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“You vanished from the face of the Earth until a dog found you sleeping under a church,” says Forrest’s reptilian producer, Grant (a wryly amoral James Urbaniak), when Forrest balks at the moral implications of trying to cure a gay man of his homosexuality. Stepping up Grant’s role in Review has paid deeply ugly dividends. Not only is he a vicious dig at the callousness of reality TV, he’s also a font of singularly horrifying pep talks. “Are you so homophobic that you don’t think a gay man can do what you do just because he’s gay?” he berates Forrest in between asserting that Forrest’s life, a scorched crater, is “back on track,” and alternately stroking and strangling Forrest’s fragile ego. He plays directly to Forrest’s deep denial, offering vital nourishment to the delusions that protect Forrest from the black pit of despair at the core of his being.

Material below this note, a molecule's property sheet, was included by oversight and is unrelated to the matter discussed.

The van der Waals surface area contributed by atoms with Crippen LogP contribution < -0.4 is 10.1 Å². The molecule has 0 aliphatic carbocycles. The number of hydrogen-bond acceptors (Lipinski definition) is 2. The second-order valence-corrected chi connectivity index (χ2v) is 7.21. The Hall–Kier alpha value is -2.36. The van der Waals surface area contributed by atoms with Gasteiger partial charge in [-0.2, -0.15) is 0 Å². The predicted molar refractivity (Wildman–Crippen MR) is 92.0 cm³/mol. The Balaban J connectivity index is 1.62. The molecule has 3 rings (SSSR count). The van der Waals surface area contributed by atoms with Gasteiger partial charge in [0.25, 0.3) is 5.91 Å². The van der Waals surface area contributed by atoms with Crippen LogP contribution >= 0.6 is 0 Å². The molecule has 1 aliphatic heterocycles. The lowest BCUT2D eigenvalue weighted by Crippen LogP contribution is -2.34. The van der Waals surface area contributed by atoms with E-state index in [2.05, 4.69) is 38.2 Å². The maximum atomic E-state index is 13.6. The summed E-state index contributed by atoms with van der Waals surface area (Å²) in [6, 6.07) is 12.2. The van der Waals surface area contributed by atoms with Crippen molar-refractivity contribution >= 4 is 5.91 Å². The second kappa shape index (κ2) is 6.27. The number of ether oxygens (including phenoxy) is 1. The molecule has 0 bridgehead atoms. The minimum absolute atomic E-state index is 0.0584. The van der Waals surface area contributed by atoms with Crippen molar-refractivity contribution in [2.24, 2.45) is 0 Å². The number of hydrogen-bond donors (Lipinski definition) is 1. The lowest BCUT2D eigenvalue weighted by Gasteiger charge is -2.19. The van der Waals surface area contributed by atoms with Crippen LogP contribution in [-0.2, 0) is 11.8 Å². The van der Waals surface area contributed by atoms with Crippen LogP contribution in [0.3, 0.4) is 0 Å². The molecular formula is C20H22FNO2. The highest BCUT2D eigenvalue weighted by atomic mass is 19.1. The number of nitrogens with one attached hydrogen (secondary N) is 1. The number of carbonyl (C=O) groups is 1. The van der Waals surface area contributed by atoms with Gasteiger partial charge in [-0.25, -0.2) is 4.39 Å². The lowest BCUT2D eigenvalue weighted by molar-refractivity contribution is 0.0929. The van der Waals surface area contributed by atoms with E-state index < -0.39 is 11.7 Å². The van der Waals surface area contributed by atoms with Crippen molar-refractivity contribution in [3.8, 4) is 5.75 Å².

“Tim was a gay man who didn’t want to be a gay man,” Forrest narrates blithely at first meeting the one and only respondent to his leaflet campaign for a cure to homosexuality. “Unlucky for him, but a very lucky break for this review.” Tim, it’s clear, sees Forrest for the fraud he is, but he’s incapable of just saying no until a friendly stripper (hired by Forrest in a bid to turn Tim on to women) takes him to a gay bar and gives him the confidence he needs to live comfortably as himself. Forrest, of course, seizes on the exact wording of Tim’s explanation of his night at the gay bar to convince himself that Tim has, in fact, been cured and that transitively he has defeated his deep terror and shame over the loss of his family. Forrest’s sense of triumph as he walks away from Tim is the transitional point which moves the episode’s driving comedic device from denial to Forrest’s own use of his show as a license to harm and dehumanize the people around him.